Approximately 2.75 million soldiers in total fought in the Civil War. Each of these soldiers had family, loved ones, and friends back home anxiously awaiting their return. Huguenot street has letters detailing the experiences of three Ulster County soldiers during the war, which help to shed light on the individual stories behind the statistics. These soldiers include:
Meeker Griffin, who mustered in Company C of the 56th Regiment of the New York Veteran Volunteer Infantry in 1861 and later transferred to the Navy on December 31, 1863.
Johannes Lefevre, who fought in the 156th New York Volunteer Army. Johannes fought in many battles, including the famous Battle of Winchester. Although he was severally wounded at the Battle of Cedar Creek, doctors assured his family that he would recover shortly. Tragically, however, Johannes succumbed to gangrene in a Virginia hospital far from his family back home in New Paltz.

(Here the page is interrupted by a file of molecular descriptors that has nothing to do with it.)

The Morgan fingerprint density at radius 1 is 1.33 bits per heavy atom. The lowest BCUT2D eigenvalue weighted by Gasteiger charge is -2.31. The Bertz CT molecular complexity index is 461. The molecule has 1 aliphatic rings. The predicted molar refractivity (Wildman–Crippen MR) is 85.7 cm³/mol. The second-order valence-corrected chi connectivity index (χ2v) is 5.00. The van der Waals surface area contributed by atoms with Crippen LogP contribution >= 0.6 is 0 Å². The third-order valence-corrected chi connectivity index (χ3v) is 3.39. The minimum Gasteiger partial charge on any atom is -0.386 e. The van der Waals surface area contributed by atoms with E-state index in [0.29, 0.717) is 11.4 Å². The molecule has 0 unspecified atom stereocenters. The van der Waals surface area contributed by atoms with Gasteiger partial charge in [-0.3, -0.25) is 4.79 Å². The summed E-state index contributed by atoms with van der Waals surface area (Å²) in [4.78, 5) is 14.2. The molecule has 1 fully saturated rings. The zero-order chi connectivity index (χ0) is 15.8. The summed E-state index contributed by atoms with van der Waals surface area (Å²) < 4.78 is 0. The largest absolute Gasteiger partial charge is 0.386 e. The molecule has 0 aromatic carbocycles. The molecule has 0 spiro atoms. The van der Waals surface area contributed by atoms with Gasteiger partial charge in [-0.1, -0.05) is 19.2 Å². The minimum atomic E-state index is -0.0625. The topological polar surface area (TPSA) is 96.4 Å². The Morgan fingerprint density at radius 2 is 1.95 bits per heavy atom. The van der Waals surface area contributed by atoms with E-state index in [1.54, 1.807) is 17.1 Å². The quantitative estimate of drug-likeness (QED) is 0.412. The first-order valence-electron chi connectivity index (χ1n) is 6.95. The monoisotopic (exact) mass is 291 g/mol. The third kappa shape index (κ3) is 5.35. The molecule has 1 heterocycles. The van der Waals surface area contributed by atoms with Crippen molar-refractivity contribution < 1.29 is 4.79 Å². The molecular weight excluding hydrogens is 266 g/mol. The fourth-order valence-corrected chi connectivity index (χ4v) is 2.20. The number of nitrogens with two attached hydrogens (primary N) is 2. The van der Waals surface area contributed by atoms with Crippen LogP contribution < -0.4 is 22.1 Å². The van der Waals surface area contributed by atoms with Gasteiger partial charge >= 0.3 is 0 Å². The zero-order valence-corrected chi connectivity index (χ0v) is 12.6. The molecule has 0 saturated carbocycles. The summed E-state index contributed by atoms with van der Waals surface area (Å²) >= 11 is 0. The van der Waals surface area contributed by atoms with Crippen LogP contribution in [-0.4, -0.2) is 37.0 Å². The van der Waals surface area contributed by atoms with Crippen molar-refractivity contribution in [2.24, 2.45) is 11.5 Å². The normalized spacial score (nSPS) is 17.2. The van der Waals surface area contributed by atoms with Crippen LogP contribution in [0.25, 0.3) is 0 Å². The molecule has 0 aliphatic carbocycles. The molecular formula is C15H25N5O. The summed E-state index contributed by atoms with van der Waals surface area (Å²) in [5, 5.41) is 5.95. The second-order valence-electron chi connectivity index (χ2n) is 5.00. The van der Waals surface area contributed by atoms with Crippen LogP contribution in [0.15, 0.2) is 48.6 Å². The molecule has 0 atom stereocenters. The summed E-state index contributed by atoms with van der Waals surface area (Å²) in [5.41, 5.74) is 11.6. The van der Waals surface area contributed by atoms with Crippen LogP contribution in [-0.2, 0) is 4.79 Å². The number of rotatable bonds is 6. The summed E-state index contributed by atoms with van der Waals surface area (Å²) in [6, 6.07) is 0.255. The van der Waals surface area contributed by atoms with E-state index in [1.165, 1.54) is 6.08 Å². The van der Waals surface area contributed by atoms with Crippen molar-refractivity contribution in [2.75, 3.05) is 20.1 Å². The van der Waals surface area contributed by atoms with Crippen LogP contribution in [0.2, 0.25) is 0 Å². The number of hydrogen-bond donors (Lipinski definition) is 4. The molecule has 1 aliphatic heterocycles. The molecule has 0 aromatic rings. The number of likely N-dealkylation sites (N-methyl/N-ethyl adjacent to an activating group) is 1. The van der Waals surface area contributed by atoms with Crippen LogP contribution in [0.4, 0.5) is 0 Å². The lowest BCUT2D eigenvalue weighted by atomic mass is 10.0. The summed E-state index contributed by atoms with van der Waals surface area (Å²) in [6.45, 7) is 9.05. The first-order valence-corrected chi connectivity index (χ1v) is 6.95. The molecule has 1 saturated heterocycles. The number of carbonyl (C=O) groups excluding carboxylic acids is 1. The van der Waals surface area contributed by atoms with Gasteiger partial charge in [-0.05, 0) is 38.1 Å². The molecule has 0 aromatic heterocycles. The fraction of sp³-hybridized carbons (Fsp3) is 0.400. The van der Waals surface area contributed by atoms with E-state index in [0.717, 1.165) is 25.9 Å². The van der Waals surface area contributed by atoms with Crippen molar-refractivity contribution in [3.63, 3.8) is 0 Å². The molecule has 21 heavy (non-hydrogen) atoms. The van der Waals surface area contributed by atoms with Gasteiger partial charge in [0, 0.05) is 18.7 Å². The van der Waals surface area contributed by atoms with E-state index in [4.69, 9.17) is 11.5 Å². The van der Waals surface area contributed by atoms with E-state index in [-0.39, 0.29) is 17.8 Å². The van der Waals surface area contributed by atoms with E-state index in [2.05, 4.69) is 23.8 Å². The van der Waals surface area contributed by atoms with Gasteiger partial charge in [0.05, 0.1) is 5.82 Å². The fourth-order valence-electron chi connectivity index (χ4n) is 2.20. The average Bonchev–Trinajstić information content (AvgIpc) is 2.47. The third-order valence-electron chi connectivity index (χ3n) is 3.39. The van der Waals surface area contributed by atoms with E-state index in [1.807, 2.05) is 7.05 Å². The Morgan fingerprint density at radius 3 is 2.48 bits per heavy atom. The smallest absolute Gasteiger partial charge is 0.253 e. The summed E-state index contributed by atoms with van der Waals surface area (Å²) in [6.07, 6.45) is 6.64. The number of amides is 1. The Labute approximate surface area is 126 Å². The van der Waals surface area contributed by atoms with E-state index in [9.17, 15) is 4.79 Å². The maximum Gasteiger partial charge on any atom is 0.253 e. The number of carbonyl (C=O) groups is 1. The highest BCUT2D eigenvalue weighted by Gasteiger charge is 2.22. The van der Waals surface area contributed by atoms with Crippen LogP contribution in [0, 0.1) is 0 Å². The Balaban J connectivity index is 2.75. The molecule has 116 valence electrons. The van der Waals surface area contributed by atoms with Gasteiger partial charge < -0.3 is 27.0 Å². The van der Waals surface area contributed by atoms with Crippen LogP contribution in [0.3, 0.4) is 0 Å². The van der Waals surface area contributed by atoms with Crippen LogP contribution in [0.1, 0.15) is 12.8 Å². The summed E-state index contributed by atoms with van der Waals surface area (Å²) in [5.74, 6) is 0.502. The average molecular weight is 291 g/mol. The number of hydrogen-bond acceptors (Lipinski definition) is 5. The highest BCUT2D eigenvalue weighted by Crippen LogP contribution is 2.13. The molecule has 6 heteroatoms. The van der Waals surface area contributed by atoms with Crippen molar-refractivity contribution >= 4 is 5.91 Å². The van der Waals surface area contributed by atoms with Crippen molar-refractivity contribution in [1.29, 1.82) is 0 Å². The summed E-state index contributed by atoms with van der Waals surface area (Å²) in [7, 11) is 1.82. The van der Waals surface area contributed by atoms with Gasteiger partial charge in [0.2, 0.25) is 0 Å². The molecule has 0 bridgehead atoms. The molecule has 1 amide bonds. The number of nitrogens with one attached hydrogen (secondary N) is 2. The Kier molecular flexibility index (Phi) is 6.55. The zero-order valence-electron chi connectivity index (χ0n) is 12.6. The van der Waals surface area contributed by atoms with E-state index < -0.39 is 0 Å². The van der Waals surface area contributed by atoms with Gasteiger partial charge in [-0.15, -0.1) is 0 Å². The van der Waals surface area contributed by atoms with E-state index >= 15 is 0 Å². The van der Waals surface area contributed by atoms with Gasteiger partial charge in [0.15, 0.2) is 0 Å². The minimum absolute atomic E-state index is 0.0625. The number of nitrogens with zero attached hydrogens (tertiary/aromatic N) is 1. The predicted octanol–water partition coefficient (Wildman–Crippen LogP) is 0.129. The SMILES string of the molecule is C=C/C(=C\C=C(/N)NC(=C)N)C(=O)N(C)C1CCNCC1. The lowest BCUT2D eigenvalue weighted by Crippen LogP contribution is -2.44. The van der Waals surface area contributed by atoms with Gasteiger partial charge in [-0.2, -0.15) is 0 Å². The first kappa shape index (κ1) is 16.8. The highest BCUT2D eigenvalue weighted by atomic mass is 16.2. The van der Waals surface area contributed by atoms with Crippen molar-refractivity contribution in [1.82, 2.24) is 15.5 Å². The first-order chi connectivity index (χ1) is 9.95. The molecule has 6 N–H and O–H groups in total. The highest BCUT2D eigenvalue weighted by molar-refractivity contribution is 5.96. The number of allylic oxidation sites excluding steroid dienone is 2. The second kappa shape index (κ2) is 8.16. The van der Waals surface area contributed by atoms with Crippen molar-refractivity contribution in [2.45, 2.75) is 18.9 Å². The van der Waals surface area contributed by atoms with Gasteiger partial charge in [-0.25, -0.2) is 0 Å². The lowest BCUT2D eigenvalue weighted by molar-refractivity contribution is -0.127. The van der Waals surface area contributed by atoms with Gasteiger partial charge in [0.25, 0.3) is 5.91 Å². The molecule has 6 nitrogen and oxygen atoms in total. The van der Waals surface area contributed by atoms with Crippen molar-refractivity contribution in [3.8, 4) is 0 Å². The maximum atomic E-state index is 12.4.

James T. Thitchener, who enlisted on August 16th 1862 and was mustered to position of Private on September 5th 1862 at the age of 25. He is known to have fought in the battle of Chancellorsville, and was maimed in the battle of Gettysburg, on July 2nd 1863, less than one year after enlisting. He survived his injuries, but died relatively young at the age of 36 on August 31st 1872.
Scope of Collection
This collection includes letters to and from Meeker G. Griffin, Jacob Hasbrouck, Johannes Lefevre, and James T. Thitchener during the Civil War. These letters reveal the experiences they each had serving as Union soldiers during the war. The collection also contains photographs, records, and ephemera related to these soldiers, as well as others who served.